Mary treasured her life with her son like any mother would. And though she lived in a time without iPhones and cameras, the Bible says she learned the habit of treasuring and pondering “all these things” regarding her life with Jesus. It wasn’t a memory card or photo album she gathered them all in: it was on the wall of her heart that she filed all the instances she could. Her maternal love for her baby boy was evident from his very birth. She paid attention to the glorious singing announcement the angels threw for the shepherds; she soaked in her newborn’s freshly birthed skin even as animals mooed and bleated; and she listened with great admiration to the wisemen’s praise dedicated to her son. In the middle of the hustle and bustle of the birthing and celebrations, Mary stands out as a mother who chooses to treasure and ponder it all in her heart (Luke 2:19).
They say that motherhood is a blink of an eye. A dashing spark slowly dimming away. The rush of time hurries newborns into babies, babies into toddlers, toddlers into preschoolers, preschoolers into tweens, and teens into young adults. I wonder if Mary realized the same truth as she was looking for her son in the Temple when he was twelve years old. Following their Jewish tradition of going to the Temple for observing the Passover, Mary and Joseph took Jesus with them, also. On their way home, they didn’t notice Jesus was missing. After three days, they finally find him in the Temple, theologizing with the priests and perfectly at home there. To their worries and concerns, Jesus responds with wisdom and assurance, “Why were you searching for me? Didn’t you know that I had to be in my Father’s house?” Mary blinked and Jesus is old enough to be on his own. Gone are the baby bowls, spoons, clothes, dependence, and need for mobility. In between her blinks, Jesus grew from the helpless baby in the manger, to an articulated, wise young man in a Temple. Jesus was asserting his independence, but Mary is said to have been doing some more of the same treasuring of all these things in her heart that she’s now an expert at (Luke 2:51).
I stepped into my son’s bedroom the other day and saw his toddler bed made. Tucked beneath the starry duvet were his most favorite toys napping well while he was gone to school: his teddy bear, the dinosaur, the mouse, and a car. Sleeping on his pillow, laying still and waiting for the bewildered boy to come home. His imagination is befitting to his age. This sight wrapped with the reality of his infantile imagination caused me to stop and treasure it. Unlike Mary, I took out my camera and snapped a photo of it. But just like Mary, I realized that the reality of this picture will soon become a faint memory. Just like the memories of my other three older children who no longer speak to their dolls or imagine fairy princesses and knights perusing around our four-bedroom, air-conditioned castle. In between the blinks of motherhood I’m witnessing eternal souls growing from tiny bodies into full-grown flesh and bones. What a divine opportunity motherhood is: holding, feeding, washing, dressing, teaching, and kissing on eternal souls in maturing bodies.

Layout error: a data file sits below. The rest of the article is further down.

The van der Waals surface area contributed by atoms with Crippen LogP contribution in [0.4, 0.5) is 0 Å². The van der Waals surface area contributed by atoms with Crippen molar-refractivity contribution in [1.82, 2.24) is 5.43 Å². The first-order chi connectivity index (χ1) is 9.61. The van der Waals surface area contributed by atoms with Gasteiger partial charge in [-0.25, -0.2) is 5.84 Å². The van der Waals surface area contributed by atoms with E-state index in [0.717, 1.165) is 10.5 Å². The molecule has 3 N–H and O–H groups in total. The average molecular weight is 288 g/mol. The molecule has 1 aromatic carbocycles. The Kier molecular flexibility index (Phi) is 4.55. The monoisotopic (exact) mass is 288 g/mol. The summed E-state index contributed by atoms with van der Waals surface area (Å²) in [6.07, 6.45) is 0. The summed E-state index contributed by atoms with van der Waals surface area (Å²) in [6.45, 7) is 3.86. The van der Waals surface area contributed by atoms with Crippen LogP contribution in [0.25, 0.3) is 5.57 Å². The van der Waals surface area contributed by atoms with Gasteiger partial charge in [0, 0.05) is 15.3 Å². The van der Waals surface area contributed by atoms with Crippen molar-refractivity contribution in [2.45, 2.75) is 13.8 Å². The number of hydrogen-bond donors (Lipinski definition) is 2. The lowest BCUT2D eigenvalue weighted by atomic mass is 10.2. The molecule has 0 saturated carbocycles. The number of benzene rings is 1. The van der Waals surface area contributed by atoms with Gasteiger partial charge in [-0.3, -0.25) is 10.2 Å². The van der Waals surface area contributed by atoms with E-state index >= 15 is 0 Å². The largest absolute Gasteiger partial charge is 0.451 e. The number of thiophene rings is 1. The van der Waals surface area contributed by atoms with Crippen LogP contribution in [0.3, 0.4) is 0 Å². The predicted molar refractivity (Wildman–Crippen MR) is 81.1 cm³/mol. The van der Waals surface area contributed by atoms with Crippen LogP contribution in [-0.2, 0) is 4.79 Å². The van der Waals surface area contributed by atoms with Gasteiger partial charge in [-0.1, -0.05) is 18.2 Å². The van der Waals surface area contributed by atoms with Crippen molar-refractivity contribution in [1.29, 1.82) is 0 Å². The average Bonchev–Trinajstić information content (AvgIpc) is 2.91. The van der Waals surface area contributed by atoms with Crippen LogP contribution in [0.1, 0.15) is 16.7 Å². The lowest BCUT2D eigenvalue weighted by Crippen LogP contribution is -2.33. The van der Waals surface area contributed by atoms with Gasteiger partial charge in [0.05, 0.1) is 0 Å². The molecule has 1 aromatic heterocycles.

I’m blinking and my babies are growing. As they grow, everything in the home grows with them. One day, all the clothes will be big. The beds and the cups. The bowls and the spoons. The words, the needs, the struggles. The trials, the sufferings, the decisions. But today, I am still picking up small clothes and painful LEGO’s from the floors. I wash small, stinky socks and brush small heads that only reach my hips. I still pick up children in my arms or bend down to hear their whispers. I still decipher words spoken by small mouths…
In her mothering, Mary somehow found time to treasure the moments with her son and ponder all his words and events. She mothered well without aps, latest books, podcasts, conferences. She remained tethered to the words of the scriptures she learned to trust and live by. Mary was not a seminary wife, but she had a rich theology filled with the truthful words of God. In her dedication, she found ways to shun distractions, focus her affections on the people and callings the Lord gave her, and meditate on the Word and her family’s good.
Motherhood is a string of daily choices. Mary chose to be a mother who treasured and pondered every stage of her son’s growth not because it was her obligation, but because it was her privilege as a faithful woman of God. In the passing of time, the stages of motherhood develop and grow. The best treasuring of our seasons of parenting comes from pondering the words of God faithfully in our heart. As our children mature, it is this pondering of our treasures through the gospel that become blessed memories in our aging. Oh, that our pondered motherhood grows in treasuring the gospel even as we treasure our children’s stages.